Osmolal gaps (difference between measured and expected) of >10 can be caused by toxic alcohols (ethanol, methanol, ethylene glycol, isopropyl alcohol*); mannitol; and lorazepam infusions (which contain propylene glycol).
*Isopropyl alcohol causes a large osmolar gap but does not cause a anion gap metabolic acidosis.
Note that at extremes of serum glucose, such as in hyperosmolar hyperglycemic state (HHS),
Please fill out required fields.
Methanol and ethylene glycol ingestions are treated by blocking alcohol dehydrogenase with fomepizol or ethanol, and often sodium bicarb if severely acidotic.
Serum osmolality, US units = (2 × Na + (BUN / 2.8) + (glucose / 18) + (ethanol / 4.6)
Purssell et al equation:
Serum osmolality, US units = (2 × Na + (BUN / 2.8) + (glucose / 18) + (ethanol / 3.7)
Note: the range displayed in the calculator uses the equations above.
Osmolal gap equation:
Osmolal gap = measured serum osm - calculated serum osm
Note: the osmolal gap displayed in the calculator uses the Pursell et al equation.
Facts & Figures
If values are in SI units, these are already molar (mmmol/L for example), so these do not need to be divided by their molecular weight.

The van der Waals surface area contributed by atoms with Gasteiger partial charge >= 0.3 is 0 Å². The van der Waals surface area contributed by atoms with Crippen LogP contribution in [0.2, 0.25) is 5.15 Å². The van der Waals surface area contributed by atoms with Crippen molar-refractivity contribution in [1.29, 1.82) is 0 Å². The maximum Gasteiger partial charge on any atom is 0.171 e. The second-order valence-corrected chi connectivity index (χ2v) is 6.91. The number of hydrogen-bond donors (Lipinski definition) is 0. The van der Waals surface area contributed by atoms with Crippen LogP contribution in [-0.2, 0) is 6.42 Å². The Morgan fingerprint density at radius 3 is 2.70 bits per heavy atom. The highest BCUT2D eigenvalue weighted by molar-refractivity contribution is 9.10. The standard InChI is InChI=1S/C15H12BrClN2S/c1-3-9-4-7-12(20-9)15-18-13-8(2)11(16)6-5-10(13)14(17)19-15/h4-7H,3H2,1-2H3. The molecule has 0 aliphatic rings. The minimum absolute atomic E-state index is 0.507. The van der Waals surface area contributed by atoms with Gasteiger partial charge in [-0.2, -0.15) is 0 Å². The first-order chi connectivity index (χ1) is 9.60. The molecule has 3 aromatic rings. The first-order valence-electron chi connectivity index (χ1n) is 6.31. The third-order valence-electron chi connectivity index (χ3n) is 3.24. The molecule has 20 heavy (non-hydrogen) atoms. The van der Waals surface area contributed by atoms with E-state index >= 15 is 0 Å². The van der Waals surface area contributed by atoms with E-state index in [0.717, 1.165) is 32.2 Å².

Original/Primary ReferencePurssell RA, Pudek M, Brubacher J, Abu-Laban RB.Derivation and validation of a formula to calculate the contribution of ethanol to the osmolal gap.Ann Emerg Med 2001;38 (6): 653–9.doi:10.1067/mem.2001.119455. PMID 11719745.
ValidationSiervo M, Bunn D, Prado CM, Hooper L. Accuracy of prediction equations for serum osmolarity in frail older people with and without diabetes. The American Journal of Clinical Nutrition 2014;100(3):867-876. doi:10.3945/ajcn.114.086769.
About the Creator
Roy Purssell, MD, is an emergency doctor at Vancouver General Hospital and a professor in the Department of Emergency Medicine at the University of British Columbia. He is also the medical director of the BC Drug and Poison Information Centre and the president of the Canadian Association of Poison Control Centres. Dr. Purssell's areas of research include impaired driving, substance abuse, laboratory testing and adverse drug reactions.
To view Dr. Roy Purssell's publications, visit PubMed